Very well written, and raises a lot of valid points,,,but isnt it possible NASA has made space travel too seem to easy? The publics attention span is not great, and without dramatic headlines, no one really seems to care….

Just for information, the first spacecraft to land on Mars was the USSR’s Mars 3, which arrived at Mars on Dec. 3, 1971 althogh the lander operated on the surface of Mars for only 20 seconds before failing.

Hi Dave,
Thanks for that, we’ve edited the commentary to reflect actual events.
Sincerely and with kind regards, Jason Rhian – Editor, SpaceFlight Insider

I had high hopes for and I think Jason is a good editor. But pieces like this disappoint me. No facts and a lot of odd opinions. >>> “We’re on the comet.” Whether deliberately or accidentally, his words echoed the iconic words of Neil Armstrong on July 20, 1969: “Houston, Tranquillity Base here. The Eagle has landed.” <<< What? And it goes downhill from there. Lots of entertainment related tripe and nearly nothing related to real space work.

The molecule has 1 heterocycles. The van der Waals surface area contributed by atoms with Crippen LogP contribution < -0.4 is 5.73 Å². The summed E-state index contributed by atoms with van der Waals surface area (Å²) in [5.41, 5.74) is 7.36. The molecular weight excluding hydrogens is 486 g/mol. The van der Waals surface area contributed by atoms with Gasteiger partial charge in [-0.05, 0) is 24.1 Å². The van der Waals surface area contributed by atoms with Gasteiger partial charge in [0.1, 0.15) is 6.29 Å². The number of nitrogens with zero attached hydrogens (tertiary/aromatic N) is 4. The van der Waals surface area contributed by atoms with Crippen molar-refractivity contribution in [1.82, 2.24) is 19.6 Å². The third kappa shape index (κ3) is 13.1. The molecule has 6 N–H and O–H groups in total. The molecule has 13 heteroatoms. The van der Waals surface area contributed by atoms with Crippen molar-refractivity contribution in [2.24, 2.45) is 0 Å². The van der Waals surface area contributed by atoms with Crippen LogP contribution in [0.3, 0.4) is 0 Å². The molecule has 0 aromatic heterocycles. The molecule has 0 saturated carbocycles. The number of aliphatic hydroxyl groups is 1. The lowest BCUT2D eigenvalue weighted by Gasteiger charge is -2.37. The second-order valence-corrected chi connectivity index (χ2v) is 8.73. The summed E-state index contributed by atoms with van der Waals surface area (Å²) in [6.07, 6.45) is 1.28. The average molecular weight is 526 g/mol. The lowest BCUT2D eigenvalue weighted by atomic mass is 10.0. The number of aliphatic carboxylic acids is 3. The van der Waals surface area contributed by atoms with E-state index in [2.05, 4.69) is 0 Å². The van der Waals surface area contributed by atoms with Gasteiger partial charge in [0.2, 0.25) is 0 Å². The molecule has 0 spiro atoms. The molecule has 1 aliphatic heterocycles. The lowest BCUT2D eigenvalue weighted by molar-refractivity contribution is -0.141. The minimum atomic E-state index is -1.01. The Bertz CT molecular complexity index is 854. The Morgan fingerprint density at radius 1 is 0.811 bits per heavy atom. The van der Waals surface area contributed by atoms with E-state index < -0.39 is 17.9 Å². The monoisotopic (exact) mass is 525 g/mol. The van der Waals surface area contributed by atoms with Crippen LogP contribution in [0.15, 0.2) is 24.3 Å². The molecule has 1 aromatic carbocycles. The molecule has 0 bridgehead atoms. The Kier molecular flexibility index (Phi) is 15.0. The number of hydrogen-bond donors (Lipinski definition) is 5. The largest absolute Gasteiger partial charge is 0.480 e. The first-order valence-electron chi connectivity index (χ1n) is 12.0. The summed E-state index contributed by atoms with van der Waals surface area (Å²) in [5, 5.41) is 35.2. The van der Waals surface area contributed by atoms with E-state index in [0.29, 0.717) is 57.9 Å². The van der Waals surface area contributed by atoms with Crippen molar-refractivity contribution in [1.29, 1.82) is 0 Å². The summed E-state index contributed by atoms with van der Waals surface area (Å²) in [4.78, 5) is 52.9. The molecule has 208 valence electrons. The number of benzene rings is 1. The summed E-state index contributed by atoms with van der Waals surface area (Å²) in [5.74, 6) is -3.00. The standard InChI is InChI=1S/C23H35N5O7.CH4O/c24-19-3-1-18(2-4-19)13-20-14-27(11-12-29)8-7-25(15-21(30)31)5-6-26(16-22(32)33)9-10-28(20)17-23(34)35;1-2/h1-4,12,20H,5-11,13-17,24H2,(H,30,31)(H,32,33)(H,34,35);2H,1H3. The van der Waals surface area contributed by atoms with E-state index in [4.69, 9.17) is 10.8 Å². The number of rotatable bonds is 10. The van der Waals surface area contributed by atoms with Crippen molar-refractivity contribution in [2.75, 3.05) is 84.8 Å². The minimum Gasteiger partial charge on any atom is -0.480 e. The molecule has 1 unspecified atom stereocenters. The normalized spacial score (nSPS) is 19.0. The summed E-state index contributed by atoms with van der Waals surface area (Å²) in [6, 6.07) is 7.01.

/ˈkämənˌterē/ noun

an expression of opinions or offering of explanations about an event or situation.

/əˈpinyən/ noun

a view or judgment formed about something, not necessarily based on fact or knowledge.

The very first word in the headline is “OPINION” the Op-Ed closes with the following: The views expressed in this commentary are solely those of the author and do not, necessarily reflect those of SpaceFlight Insider

I’m sorry you were confused about the nature of this opinion-based piece – but I don’t know how we could have explained its nature any more clearly than we already have.
Sincerely and with kind regards, Jason Rhian – Editor, SpaceFlight Insider

Jason! Brilliant!
We need a lot more of this kind of writing.
We have a choice. Either we get on with technological development, in which case our descendants will see and do and learn things that would make us so jealous it’s probably a good thing we won’t be around to see them doing their thing. Or, we condemn them to misery. Space is totally central to “sustainability”.
Here in NZ, the only people who talk about sustainability are the ones who think far too much money is being spent on space exploration. Huh? Or, perhaps, wtf?
Good on you, Jason, for saying what needs to be said.

Hi Kevin,
While I appreciate the kind words, this editorial was written by Collin Skocik.
Sincerely and with thanks, Jason Rhian – Editor, SpaceFlight Insider

Sorry Jason and Collin, I should have zoomed back up to the top!